Back in 1976, scoring a perfect 10 in gymnastics was thought of as impossible to achieve. So much so that Swiss company Omega who had responsibility for the timing and scoring of Olympic events since 1932, queried whether they would need room for three digits or four at the 1976 Montreal Olympic Games. Daniel Baumat, now the director of Swiss Timing, which like Omega is part of the Swatch Group, was told that as 10.0 was out of the realms of achievement, only three digits would be needed.
This would prove to be a rather embarrassing error in judgement.
They didn’t anticipate the events that were ensue when an unknown 14 year-old from Romania named Nadia Comăneci took to the uneven bars on Sunday 18 July, the second day of the Montreal Games.
She was given the nickname of ‘Little Miss Perfect’ due to her the serious face and the ice-cold precision she adopted during her routines. Perfect as well, due to her commanding and unbeatable score.
Marking what was to be her first ever appearance at the Olympic Games, she dazzled the judges with a precise, faultless performance that left them no alternative but to award her full marks. The first ever person to achieve this feat in the field of gymnastics at the Olympic Games, the score read 1.0.
"Everybody was surprised to see a 14-year-old being able to do the level of gymnastics that I did, but even I didn't know that I was extraordinary at the time. She told the Guardian in 2011 : “I hoped to win a medal and hoped it would be gold. I knew I was good but didn't know I would be the one to score something that had never been done before.”
Even more remarkable, was the fact that she did it a further seven times at Montreal. This included four perfect routines in the asymmetic or uneven bars, and three times on the beam. In total she won three gold medals for the bars, the beam and the all-around competition, as well as a team silver and a bronze for her floor exercise.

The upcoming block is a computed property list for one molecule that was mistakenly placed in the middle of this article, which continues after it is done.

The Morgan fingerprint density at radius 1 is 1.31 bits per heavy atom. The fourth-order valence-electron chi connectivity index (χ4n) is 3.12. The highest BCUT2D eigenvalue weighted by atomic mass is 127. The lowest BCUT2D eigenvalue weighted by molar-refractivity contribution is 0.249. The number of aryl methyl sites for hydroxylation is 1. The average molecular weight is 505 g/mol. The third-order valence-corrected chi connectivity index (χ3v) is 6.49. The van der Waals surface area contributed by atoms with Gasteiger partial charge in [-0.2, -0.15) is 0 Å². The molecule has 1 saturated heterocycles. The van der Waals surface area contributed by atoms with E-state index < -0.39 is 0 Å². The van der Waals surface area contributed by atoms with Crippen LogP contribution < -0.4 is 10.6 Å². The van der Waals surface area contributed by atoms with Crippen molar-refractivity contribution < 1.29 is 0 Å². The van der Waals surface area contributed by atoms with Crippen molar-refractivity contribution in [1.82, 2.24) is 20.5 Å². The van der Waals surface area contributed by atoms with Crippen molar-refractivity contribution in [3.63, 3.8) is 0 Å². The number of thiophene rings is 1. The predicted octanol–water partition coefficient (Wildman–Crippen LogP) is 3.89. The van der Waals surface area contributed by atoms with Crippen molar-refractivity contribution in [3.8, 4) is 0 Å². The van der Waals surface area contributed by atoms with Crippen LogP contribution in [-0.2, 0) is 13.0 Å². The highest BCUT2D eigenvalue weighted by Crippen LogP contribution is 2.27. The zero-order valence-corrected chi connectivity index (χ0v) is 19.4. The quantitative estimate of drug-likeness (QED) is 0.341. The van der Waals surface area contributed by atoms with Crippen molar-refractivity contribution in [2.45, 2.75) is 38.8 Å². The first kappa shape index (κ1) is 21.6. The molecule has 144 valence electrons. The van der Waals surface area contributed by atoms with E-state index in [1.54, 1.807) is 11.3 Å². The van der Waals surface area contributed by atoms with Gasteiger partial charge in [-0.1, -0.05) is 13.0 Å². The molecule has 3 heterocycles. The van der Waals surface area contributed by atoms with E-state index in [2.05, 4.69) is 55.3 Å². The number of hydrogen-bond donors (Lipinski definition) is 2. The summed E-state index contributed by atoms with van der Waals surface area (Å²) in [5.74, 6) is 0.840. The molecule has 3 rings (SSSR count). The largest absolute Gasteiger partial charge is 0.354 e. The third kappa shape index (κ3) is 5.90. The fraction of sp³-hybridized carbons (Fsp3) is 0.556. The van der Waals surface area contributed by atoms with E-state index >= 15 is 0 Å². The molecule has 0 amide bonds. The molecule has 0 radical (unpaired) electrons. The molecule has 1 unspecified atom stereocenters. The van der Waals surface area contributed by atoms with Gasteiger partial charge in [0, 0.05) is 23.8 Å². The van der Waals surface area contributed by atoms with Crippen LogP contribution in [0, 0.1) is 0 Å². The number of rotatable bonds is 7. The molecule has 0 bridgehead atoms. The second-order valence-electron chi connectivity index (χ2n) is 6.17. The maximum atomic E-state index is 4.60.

Only two other women matched Comaneci’s achievements: Mary Lou Retton (USA) in 1984 and Daniela Silivaş (Romania) in 1988. The International Gymnastics Federation changing the scoring system in 2006, varying scores across events and difficulty levels, meaning Nadia’s perfect score can now no longer be matched.
Due to the short career span of gymnastics, which involves years of strenuous and often brutal training regimes from an early age, Comăneci would only compete at one further Olympic Games in Moscow in 1980 before retiring in 1981. She would live in folklore as a national hero in Romania as well as a legend in the field of gymnastics.
In later life, Comăneci has published her own books, worked in the media, providing valuable insight into the world of gymnastics. In 1984, as well as in 2004, Comăneci received the Olympic Order, the highest award given by the International Olympic Committee. She is the only person to have received this honour twice, and was also the youngest recipient. She has also been inducted into the International Gymnastics Hall of Fame.
The emergence of Comăneci at the Olympic Games in Montreal in 1976 took the world by storm and pushed the boundaries of expectation in the realms of human achievement.